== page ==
How Vaseline Is Helping Syrian Refugees

Almost two years ago, when many people in the U.S. were still blindly unaware of what was really happening in Syria, two dermatologists, Grace Bandow, MD, and Samer Jaber, MD, went on a medical mission to the Syrian refugee camps in Jordan. You might be thinking, Why derms? People in the camps need food, water, and medicine, but skin care?

Skin care may not seem as obvious as those other necessities, but the close conditions in these camps can cause many skin-related issues. Before they left, Dr. Bandow and Dr. Jaber armed themselves with the necessary medicine to combat lice, scabies, and parasitic and bacterial infections. But what they didn't expect was that the item they found themselves needing most, as well as the one most requested by their patients, was Vaseline petroleum jelly — yes, that unassuming jar sitting in most every American's medicine cabinet.

“Until we were working in the refugee camps ourselves, we didn’t realize how important and useful Vaseline was,” explains Dr. Bandow. “Vaseline is used as a skin protectant to help soothe eczema, psoriasis, burns, and dry, cracked skin and lips. Refugees fleeing the Syrian civil war are walking miles through hot deserts, often in open rubber sandals that leave their feet exposed. We saw many patients with deep, painful cracks in their skin, which made walking or working painful, and sometimes impossible… Thousands of Syrians are living in crowded tents and cooking over open flames and sadly, burns are commonplace. Vaseline provides protection and an emollient effect to the burns as they are healing.”

Upon their return to the States, the derm duo cowrote an article for The Washington Post detailing their experience. They told stories of a man with burns on his hands, another with deep and painful cracks on his feet, and a 12-year-old girl with blistering skin — all of whom benefitted from something as basic and inexpensive as Vaseline. In this type of environment, even issues more minor than these, like small cuts and dry skin, can become serious or even life-threatening if not properly cared for. "The primary problem we encountered was severely dry skin," says Dr. Bandow. "Dry skin is not only uncomfortable, but it leads to greater problems including fissures, or deep cracks that won’t heal, secondary infections like impetigo, and worsening of primary skin diseases like eczema or psoriasis."
Courtesy of Vaseline Healing Project.
After the article was published, Vaseline brand director Kathleen Dunlop was flooded with emails about the story. The Unilever-owned company was already very involved in philanthropy, but this showed that there's a need for its product, not just its profits. And if it could help people in refugee camps, it could also benefit victims of natural disasters and those living in extreme poverty. And thus, the Vaseline Healing Project was born.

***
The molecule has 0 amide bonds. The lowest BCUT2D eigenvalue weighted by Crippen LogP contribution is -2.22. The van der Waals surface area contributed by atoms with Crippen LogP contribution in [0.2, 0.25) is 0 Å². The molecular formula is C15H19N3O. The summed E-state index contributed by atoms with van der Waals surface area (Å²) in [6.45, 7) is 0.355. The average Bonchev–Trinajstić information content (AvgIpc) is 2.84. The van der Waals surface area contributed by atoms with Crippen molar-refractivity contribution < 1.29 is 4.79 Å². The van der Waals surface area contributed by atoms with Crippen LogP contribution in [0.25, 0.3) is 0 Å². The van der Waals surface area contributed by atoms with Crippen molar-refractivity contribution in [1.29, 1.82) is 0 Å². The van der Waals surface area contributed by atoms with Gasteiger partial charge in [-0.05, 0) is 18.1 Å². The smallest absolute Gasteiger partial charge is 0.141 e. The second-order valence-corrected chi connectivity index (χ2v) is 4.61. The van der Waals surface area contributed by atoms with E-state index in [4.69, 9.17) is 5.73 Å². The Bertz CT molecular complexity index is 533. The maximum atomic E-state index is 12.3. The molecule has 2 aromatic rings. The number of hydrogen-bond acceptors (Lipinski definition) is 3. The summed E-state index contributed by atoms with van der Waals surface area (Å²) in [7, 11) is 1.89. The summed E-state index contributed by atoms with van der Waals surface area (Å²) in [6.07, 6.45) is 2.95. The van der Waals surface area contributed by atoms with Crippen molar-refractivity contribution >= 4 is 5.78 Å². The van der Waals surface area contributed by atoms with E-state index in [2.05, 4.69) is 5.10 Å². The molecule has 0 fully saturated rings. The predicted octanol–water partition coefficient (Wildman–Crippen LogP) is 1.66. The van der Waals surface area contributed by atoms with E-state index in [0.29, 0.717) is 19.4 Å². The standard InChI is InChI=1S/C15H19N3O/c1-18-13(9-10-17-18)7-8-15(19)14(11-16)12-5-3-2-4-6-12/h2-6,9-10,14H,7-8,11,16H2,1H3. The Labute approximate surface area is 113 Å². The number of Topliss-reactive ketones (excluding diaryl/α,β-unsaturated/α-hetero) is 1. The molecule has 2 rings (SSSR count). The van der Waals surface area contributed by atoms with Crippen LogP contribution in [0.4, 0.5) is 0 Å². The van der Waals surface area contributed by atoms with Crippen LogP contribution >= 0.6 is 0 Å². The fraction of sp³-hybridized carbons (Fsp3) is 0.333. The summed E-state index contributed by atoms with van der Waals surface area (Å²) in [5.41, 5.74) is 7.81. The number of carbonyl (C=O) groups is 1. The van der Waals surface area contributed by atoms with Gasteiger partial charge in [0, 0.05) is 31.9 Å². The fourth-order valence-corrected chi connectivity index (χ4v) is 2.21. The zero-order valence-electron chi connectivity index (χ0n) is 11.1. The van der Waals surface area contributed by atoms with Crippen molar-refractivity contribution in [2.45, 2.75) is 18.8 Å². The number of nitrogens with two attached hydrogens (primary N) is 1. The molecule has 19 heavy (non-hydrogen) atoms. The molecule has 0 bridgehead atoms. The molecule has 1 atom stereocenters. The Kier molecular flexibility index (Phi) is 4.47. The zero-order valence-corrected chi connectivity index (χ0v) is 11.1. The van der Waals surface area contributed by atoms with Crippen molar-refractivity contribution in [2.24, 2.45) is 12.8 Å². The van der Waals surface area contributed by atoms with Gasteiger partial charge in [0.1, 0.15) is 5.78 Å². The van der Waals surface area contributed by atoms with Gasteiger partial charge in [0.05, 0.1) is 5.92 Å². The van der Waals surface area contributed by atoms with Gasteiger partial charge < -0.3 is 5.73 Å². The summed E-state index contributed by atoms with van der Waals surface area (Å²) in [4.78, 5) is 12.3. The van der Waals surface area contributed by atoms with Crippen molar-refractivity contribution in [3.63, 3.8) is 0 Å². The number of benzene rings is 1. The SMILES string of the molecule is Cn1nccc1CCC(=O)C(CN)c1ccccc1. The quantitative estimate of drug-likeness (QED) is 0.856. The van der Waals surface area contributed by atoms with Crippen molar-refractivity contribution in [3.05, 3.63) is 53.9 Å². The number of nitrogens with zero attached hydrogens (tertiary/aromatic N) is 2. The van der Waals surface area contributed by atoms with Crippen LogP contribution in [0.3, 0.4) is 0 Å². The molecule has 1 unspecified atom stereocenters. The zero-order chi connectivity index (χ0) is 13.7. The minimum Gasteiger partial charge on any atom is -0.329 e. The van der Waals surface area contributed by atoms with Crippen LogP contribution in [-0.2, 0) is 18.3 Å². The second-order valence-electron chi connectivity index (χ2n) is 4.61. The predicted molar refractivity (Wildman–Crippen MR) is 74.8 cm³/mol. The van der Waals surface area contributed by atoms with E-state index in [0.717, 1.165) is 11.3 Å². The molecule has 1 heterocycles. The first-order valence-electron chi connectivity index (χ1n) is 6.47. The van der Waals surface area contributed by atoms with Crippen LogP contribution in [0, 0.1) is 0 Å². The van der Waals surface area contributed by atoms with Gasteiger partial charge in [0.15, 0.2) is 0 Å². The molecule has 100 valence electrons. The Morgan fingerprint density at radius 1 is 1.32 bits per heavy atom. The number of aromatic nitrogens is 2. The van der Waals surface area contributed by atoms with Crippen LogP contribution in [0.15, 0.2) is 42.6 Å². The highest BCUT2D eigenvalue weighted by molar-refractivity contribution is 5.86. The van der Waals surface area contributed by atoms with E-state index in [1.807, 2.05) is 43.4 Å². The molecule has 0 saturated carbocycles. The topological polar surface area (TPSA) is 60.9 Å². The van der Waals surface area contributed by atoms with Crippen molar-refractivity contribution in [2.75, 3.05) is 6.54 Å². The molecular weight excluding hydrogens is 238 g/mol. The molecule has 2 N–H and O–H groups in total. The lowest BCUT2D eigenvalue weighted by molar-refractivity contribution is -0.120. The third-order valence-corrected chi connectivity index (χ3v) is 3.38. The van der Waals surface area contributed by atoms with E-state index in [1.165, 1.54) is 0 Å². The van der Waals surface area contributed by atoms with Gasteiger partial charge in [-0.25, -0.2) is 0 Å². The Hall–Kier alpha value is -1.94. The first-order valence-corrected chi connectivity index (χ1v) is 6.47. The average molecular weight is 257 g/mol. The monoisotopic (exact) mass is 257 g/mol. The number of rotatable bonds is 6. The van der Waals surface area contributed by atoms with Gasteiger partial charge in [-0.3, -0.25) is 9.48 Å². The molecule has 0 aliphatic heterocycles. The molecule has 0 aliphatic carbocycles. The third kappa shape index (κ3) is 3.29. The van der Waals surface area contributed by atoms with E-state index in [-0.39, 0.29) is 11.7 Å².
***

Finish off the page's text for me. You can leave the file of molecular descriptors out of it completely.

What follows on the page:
Vaseline decided to partner with top international aid organization Direct Relief in an effort that would provide dermatological care, Vaseline products and other medical supplies, and health-worker training to people around the world. "Direct Relief’s mission is to improve the health and lives of people affected by poverty and emergency situations by mobilizing and providing essential medical resources needed for their care," explains Dunlop. So this partnership was a no-brainer. Dr. Bandow and Dr. Jaber joined the endeavor.

"One of the most important aspects of the project is teaching local healthcare workers how to identify and treat basic and common skin conditions," says Dr. Bandow. "Current mission efforts, although well-intentioned, often provide brief, temporary relief. By teaching local caregivers on the ground, the Vaseline Healing Project can provide a lasting impact for these communities."
Last March, the Vaseline Healing Project went to Jordan on its first mission (pictured directly above), where the two docs treated 1,000 people, most of whom were Syrian refugees, in six days. Next, they went to rural Kenya (pictured top left) and an area in the Philippines that had been particularly affected by 2013's Typhoon Haiyan. The project aims to heal the skin of five million people by 2020. In 2015 alone, one million units of Vaseline personal-care products were donated through the initiative.

Today, the project is launching Not So Ordinary, a short film that shows just how much a little jar of Vaseline can do — which you can watch exclusively on Refinery29, above. The company has also just named Viola Davis (who narrates the video) its first celebrity spokesperson.

If you want to help, head to Vaseline's website, where you can build a medicine kit that contains a jar of Vaseline plus whatever supplies (rubbing alcohol, gauze, hand sanitizer, and more) you choose to donate. These basic things can truly make an extraordinary difference.

Refinery29 is committed to covering the human beings behind the headlines of the Syrian civil war and refugee crisis. Read the full multimedia feature Behind the Headlines: Daughters of Paradise here. More coverage on the human faces of the world's refugee crisis can be found here.


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